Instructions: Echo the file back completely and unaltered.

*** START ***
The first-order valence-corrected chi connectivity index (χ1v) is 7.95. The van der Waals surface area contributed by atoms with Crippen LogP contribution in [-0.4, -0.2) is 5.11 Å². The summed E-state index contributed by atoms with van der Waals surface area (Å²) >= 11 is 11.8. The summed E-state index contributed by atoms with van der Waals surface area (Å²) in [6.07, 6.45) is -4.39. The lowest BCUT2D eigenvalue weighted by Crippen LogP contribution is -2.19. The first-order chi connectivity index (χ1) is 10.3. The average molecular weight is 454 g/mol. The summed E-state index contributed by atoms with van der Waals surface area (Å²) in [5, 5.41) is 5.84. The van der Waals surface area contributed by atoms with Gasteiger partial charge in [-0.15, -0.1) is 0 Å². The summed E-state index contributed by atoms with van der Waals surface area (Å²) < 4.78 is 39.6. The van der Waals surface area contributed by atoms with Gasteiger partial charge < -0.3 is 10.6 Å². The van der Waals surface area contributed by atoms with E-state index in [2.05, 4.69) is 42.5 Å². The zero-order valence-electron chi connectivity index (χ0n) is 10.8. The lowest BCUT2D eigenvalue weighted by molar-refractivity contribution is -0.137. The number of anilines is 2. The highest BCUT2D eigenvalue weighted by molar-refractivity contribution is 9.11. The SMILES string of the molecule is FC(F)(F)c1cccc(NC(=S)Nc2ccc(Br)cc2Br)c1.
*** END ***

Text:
The first-order valence-corrected chi connectivity index (χ1v) is 7.95. The van der Waals surface area contributed by atoms with Crippen LogP contribution in [-0.4, -0.2) is 5.11 Å². The summed E-state index contributed by atoms with van der Waals surface area (Å²) >= 11 is 11.8. The summed E-state index contributed by atoms with van der Waals surface area (Å²) in [6.07, 6.45) is -4.39. The lowest BCUT2D eigenvalue weighted by Crippen LogP contribution is -2.19. The first-order chi connectivity index (χ1) is 10.3. The average molecular weight is 454 g/mol. The summed E-state index contributed by atoms with van der Waals surface area (Å²) in [5, 5.41) is 5.84. The van der Waals surface area contributed by atoms with Gasteiger partial charge in [-0.15, -0.1) is 0 Å². The summed E-state index contributed by atoms with van der Waals surface area (Å²) < 4.78 is 39.6. The van der Waals surface area contributed by atoms with Gasteiger partial charge < -0.3 is 10.6 Å². The van der Waals surface area contributed by atoms with E-state index in [2.05, 4.69) is 42.5 Å². The zero-order valence-electron chi connectivity index (χ0n) is 10.8. The lowest BCUT2D eigenvalue weighted by molar-refractivity contribution is -0.137. The number of anilines is 2. The highest BCUT2D eigenvalue weighted by molar-refractivity contribution is 9.11. The SMILES string of the molecule is FC(F)(F)c1cccc(NC(=S)Nc2ccc(Br)cc2Br)c1.